We are now getting Larus back together - the whole cockpit had to be cleared of cleats, winches, instrument console, fitted speaker, any removable teak trim.  We then sanded and filled and sanded, before washing, masked around all the things we couldn't remove and applied the undercoat.

All taped up, the old gelcoat outside the cockpit compared to the new inside, the sharp white (light oyster, actually) glossy surface looks amazing next to the oiled teak.

We watched numerous Youtube videos on now to get the best results. Rolling  and 'tipping' with a brush is the recommended technique and I'm sure it works very well when painting the hull which were the only videos we could find.  Tipping is lightly pulling the brush across the freshly rolled surface to smooth out dimples left by the roller. Painting an area with all sorts of corners and edges was a completely different and not particularly pleasant experience.  We were up before dawn so we would be ready to paint before the wind and sun came up.  Each coat of paint took less than an hour but it felt like much long.  Happily as the paint cures it shrinks so that brushstrokes and dimples smoothed out a little.

To get a perfect finish we would have needed to have the cockpit sprayed professionally, which would have been ten times the cost. Having said that, she looks pretty darn good right now.

It is now the eleventh of May and we are waiting for good weather to start our trip up the East Coast of the US.  We plan to depart from the Puerto Rico and head straight up to Charleston, North Carolina, but this is subject to change depending on the weather.  We're entering a period of lighter winds and if its too light we might break up the journey and stop in Florida, hoping for better.  We will keep you  posted!  It is exciting to be on the move again.

And last but not least the final Guyana instalment.

We finally left Guyana at the end of October.

This is a last picture of our last evening anchored off the Baganara Resort.

Our journey down the Essequibo River to the coast was just as interesting as the way up.  We took a slightly different route as we approached the coast leaving by the northerner entrance rather than the southern.  We’d chosen the southern entrance to avoid the drifting fishing nets we’d been warned about by those who had been caught up in them on previous visits.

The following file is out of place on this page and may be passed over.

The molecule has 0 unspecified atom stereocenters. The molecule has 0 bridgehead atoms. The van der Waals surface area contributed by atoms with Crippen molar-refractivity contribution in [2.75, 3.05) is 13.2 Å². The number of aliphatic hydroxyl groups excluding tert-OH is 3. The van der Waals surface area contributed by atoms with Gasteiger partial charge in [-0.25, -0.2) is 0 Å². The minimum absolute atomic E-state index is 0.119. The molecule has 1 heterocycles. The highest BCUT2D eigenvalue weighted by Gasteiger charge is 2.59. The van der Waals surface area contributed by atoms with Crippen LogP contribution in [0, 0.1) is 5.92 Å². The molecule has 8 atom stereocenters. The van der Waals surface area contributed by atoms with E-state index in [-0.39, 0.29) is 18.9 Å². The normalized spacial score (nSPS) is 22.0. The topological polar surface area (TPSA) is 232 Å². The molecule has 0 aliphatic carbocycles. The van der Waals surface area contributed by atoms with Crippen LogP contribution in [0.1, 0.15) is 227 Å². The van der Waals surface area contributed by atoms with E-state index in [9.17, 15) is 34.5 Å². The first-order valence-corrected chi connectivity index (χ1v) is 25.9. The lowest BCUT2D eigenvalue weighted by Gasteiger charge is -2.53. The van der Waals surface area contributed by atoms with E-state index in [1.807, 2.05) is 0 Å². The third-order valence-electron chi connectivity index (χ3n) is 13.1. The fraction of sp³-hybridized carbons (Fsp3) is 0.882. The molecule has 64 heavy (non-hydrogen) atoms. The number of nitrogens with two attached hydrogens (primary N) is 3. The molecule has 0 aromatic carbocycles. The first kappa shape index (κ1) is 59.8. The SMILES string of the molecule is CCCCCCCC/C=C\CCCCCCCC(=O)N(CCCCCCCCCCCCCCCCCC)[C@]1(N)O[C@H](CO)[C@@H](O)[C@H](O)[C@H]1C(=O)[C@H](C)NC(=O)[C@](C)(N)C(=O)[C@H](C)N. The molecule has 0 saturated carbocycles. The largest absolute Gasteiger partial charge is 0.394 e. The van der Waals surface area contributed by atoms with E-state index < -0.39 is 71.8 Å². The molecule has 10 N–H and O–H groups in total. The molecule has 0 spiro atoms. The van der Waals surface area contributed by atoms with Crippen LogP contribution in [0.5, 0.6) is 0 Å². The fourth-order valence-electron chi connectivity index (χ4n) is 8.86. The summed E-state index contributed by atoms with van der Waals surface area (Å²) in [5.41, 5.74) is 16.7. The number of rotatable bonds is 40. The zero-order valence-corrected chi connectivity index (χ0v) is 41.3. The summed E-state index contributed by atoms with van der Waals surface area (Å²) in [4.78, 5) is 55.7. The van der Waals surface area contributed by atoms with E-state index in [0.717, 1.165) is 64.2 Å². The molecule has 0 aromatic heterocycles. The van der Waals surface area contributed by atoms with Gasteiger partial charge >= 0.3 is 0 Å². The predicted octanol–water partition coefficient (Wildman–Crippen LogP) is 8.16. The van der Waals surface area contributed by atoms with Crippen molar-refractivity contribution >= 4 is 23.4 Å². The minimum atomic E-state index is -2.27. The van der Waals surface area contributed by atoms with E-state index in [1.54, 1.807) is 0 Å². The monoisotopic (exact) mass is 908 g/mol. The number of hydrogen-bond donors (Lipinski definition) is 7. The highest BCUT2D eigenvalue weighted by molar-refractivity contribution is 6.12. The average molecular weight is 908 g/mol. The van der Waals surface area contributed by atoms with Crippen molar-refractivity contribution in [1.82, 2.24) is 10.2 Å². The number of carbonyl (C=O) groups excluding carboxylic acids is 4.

We saw no sign of fishing on our way up the river.  We were on the more trafficked southern fork.  Once on the northern fork, we began to appreciate why one might choose the southern fork despite it adding an extra 20 miles to a passage north.  We hadn’t been long in the northern fork when we saw a fishing boat and the floats of a fishing net in the distance.  Seeing them we thought there would be no difficulty avoiding them. It behoves one to remember that the tide is hustling us along two knots faster than just with engine alone.  As we got closer the fishing boat motored towards us and the fisherman was gesturing us to turn to starboard.  We were pretty much in the middle of the river and did as requested until we couldn’t see any more floats and change our course back to down river. Up came the fishing boat again, gesturing much more emphatically this time and, without really understanding why, we headed toward the starboard bank. It was just as well we did.  In time, we could see the net stretched across the whole expanse of the river and if you been anywhere other than close to the shore you’d have ended up with it wrapped around your propeller. I can’t even imagine how difficult it would be to clear it without being able to see in the cafĂ© au lait water.

The colour of the water contrasted against one of the huge rain squalls that passed through is the one of the things I will always remember about the Essequibo River. I think its very beautiful if still rather strange.

We encountered another form of fishing anchored at the mouth of the river for the evening.  While sitting in the cockpit, Tim noticed a buoy being slowly carried up river with the tide.  Then he noticed another one much further out, and realised that this was one of the nets that they let drift unattended up and down this less trafficked part of the river.  Although the net was drifting safely past, we upped anchor and moved closer to the shore, just in case.

As it got dark, we were pleased to have moved closed to shore as it was Diwali, a Hindu festival and we were treated to a firework display on the shore.

The next morning we left the Guyana and headed north to Tobago. 

It was a better sail north than south, with both the wind and tide helping us on to Tobago.  The only incident I can remember from that journey relates to how dark the nights were.  Between the cloud cover and new moon we could hardly see each other sitting on opposite sides of the cockpit.  So there I was in the dark, with nothing at all to see or do expect read my Ipad.  Suddenly there was something that I could not see fluttering right under my chin.  A rather large moth had been attracted to the light of the Ipad, which I turned off and contented myself with siting in the dark.  At some point I turned on the light in the aft head, and the moth followed me down and took up residence on our mirror.

After the taking the photos, I turned off the light and 'Essie' stayed with us till morning and then fluttered off, hopefully to make her way to Tobago as well.

So back to the today the 11th of May, and we will soon be leaving Culebra for the Puerto Rican mainland.  We are going into a marina for a couple of days to provision, clean, prepare and hopefully do a little sightseeing before heading north up the East Coast of the US in the near future.

It is exciting to be on the move again and we'll do much better at keeping you posted when we have new destinations to share.